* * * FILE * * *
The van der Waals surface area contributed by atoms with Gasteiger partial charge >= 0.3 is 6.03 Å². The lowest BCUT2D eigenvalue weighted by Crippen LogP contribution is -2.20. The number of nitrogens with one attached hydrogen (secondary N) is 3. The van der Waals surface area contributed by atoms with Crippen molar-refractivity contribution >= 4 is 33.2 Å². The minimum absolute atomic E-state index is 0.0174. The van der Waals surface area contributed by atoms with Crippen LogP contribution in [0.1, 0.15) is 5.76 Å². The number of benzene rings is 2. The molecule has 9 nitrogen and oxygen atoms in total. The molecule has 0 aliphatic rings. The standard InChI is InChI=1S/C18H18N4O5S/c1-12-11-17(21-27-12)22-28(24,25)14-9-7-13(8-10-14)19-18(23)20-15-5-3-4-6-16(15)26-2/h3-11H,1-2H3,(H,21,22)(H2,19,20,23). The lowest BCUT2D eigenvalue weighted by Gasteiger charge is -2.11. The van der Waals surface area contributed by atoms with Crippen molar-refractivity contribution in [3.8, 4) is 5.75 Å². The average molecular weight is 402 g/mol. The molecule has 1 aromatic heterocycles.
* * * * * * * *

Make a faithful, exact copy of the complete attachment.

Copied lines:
The van der Waals surface area contributed by atoms with Gasteiger partial charge >= 0.3 is 6.03 Å². The lowest BCUT2D eigenvalue weighted by Crippen LogP contribution is -2.20. The number of nitrogens with one attached hydrogen (secondary N) is 3. The van der Waals surface area contributed by atoms with Crippen molar-refractivity contribution >= 4 is 33.2 Å². The minimum absolute atomic E-state index is 0.0174. The van der Waals surface area contributed by atoms with Crippen LogP contribution in [0.1, 0.15) is 5.76 Å². The number of benzene rings is 2. The molecule has 9 nitrogen and oxygen atoms in total. The molecule has 0 aliphatic rings. The standard InChI is InChI=1S/C18H18N4O5S/c1-12-11-17(21-27-12)22-28(24,25)14-9-7-13(8-10-14)19-18(23)20-15-5-3-4-6-16(15)26-2/h3-11H,1-2H3,(H,21,22)(H2,19,20,23). The lowest BCUT2D eigenvalue weighted by Gasteiger charge is -2.11. The van der Waals surface area contributed by atoms with Crippen molar-refractivity contribution in [3.8, 4) is 5.75 Å². The average molecular weight is 402 g/mol. The molecule has 1 aromatic heterocycles.